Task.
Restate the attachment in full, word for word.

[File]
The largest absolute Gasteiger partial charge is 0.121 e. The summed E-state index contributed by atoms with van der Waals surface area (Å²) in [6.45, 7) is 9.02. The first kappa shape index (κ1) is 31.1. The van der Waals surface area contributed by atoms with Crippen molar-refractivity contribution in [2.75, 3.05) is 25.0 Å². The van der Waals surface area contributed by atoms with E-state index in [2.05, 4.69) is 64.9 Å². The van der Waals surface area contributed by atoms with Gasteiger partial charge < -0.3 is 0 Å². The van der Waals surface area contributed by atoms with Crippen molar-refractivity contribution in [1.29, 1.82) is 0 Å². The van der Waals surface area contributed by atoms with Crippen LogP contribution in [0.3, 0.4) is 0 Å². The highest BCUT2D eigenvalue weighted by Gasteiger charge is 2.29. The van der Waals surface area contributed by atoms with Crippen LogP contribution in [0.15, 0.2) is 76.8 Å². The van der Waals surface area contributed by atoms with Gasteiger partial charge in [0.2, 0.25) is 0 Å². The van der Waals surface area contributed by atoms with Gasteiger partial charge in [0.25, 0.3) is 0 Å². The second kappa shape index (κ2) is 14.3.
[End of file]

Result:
The largest absolute Gasteiger partial charge is 0.121 e. The summed E-state index contributed by atoms with van der Waals surface area (Å²) in [6.45, 7) is 9.02. The first kappa shape index (κ1) is 31.1. The van der Waals surface area contributed by atoms with Crippen molar-refractivity contribution in [2.75, 3.05) is 25.0 Å². The van der Waals surface area contributed by atoms with E-state index in [2.05, 4.69) is 64.9 Å². The van der Waals surface area contributed by atoms with Gasteiger partial charge < -0.3 is 0 Å². The van der Waals surface area contributed by atoms with Crippen molar-refractivity contribution in [1.29, 1.82) is 0 Å². The van der Waals surface area contributed by atoms with Crippen LogP contribution in [0.3, 0.4) is 0 Å². The highest BCUT2D eigenvalue weighted by Gasteiger charge is 2.29. The van der Waals surface area contributed by atoms with Crippen LogP contribution in [0.15, 0.2) is 76.8 Å². The van der Waals surface area contributed by atoms with Gasteiger partial charge in [0.2, 0.25) is 0 Å². The van der Waals surface area contributed by atoms with Gasteiger partial charge in [0.25, 0.3) is 0 Å². The second kappa shape index (κ2) is 14.3.